- Pay disparities among financial managers stretch close to $90,000 for White women, and over $135,000 for women of color.
- White male financial managers earn more than two times what Hispanic, Asian American and Pacific Islander (AAPI), and Black women are paid within the same occupational group—roughly $224,000 annually compared to about $100,000, $91,000, and $88,000, respectively.
- Put another way, Hispanic, AAPI, and Black women financial managers make 45 cents, 40 cents, and 39 cents, respectively, for every dollar paid to White male financial managers.
- The gender wage gap is smaller but still stark for White women, who make 60 cents to every dollar paid to White male financial managers.
In New York City’s High-Paying Occupations, Women and Women of Color Are Locked Out of Opportunity and Denied Full Earning Potential
- Among software developers, the gender wage gap for White, Hispanic, and AAPI women and is 77 cents, 70 cents, and 68 cents on every dollar paid to a White man in the same line of work.
- Among other managerial level positions, White, AAPI, Black and Hispanic women were found to make about 79 cents, 63 cents, 63 cents, and 55 cents respectively, for every dollar paid to White men.
Women’s and Men’s Full-time Earnings by Race and Occupation Reveals Depths of Pay Discrimination
|Marketing & Sales Managers||$114,176||$138,465||$91,833||$89,605||$104,955||$108,970|
|Retail Sales Supervisors||$66,818||$76,651||$64,398||$46,531||$70,754||$74,169|
In Lower-Paying, Women-Dominated Occupations, Gender Wage Gap Is Smaller, But Racial Pay Gap Can Be Even Larger
- Gender pay inequity is smallest in jobs traditionally associated with women, such as registered nurses and secretaries. However, pay inequity persists for women of color. In fact, the racial pay gap among women exceeds the gender wage gap between White women and White men in some cases.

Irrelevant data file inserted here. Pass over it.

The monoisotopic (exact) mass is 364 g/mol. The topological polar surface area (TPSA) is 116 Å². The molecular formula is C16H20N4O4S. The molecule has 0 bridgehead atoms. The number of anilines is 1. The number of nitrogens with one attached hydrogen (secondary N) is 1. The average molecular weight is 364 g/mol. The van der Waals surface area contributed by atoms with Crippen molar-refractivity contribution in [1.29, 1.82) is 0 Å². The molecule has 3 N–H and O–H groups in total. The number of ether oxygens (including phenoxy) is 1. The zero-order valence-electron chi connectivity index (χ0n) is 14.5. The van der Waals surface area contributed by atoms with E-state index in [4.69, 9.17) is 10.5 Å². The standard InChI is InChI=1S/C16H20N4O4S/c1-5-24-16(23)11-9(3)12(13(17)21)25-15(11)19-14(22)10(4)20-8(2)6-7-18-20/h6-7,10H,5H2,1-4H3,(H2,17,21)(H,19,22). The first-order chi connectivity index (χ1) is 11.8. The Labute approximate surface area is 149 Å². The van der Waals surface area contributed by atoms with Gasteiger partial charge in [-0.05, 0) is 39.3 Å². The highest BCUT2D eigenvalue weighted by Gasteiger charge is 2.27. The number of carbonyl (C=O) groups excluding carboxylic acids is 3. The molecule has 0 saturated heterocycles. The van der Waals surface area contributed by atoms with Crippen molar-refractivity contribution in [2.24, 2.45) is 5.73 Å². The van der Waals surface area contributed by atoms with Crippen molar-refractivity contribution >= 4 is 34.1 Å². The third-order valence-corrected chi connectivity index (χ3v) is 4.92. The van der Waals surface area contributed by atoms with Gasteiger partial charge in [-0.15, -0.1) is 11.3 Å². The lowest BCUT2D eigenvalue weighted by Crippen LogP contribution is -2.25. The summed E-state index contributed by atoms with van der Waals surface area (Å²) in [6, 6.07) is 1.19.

- Black women, Hispanic women, and Asian American and Pacific Islander (AAPI) women respectively earn 98 cents, 88 cents, and 80 cents for every dollar earned by a White male secretary.
- Among registered nurses, White and AAPI women make $1.08 and $1.04 respectively, relative to every dollar made by a White man, while Hispanic and Black women earn 98 cents and 88 cents on the dollar.
- The wage gap between White women and White men (21 cents for secretaries and 8 cents among registered nurses) is less than that between White women and women of color. AAPI women secretaries, for example, make only 66 cents for every dollar paid to white women secretaries.
In this report, Comptroller Stringer called on the New York State Assembly and Senate to pass legislation that would extend the City’s ban on salary history inquiries statewide, as four states have already done, in order to help level the playing field for women in the workplace.
To read the Comptroller’s full report, “Power and the Gender Wage Gap,” please click here.
To read the Comptroller’s “Making the Grade” report, please click here.
To read the Comptroller’s “Boardroom Accountability Project” reports, please click here.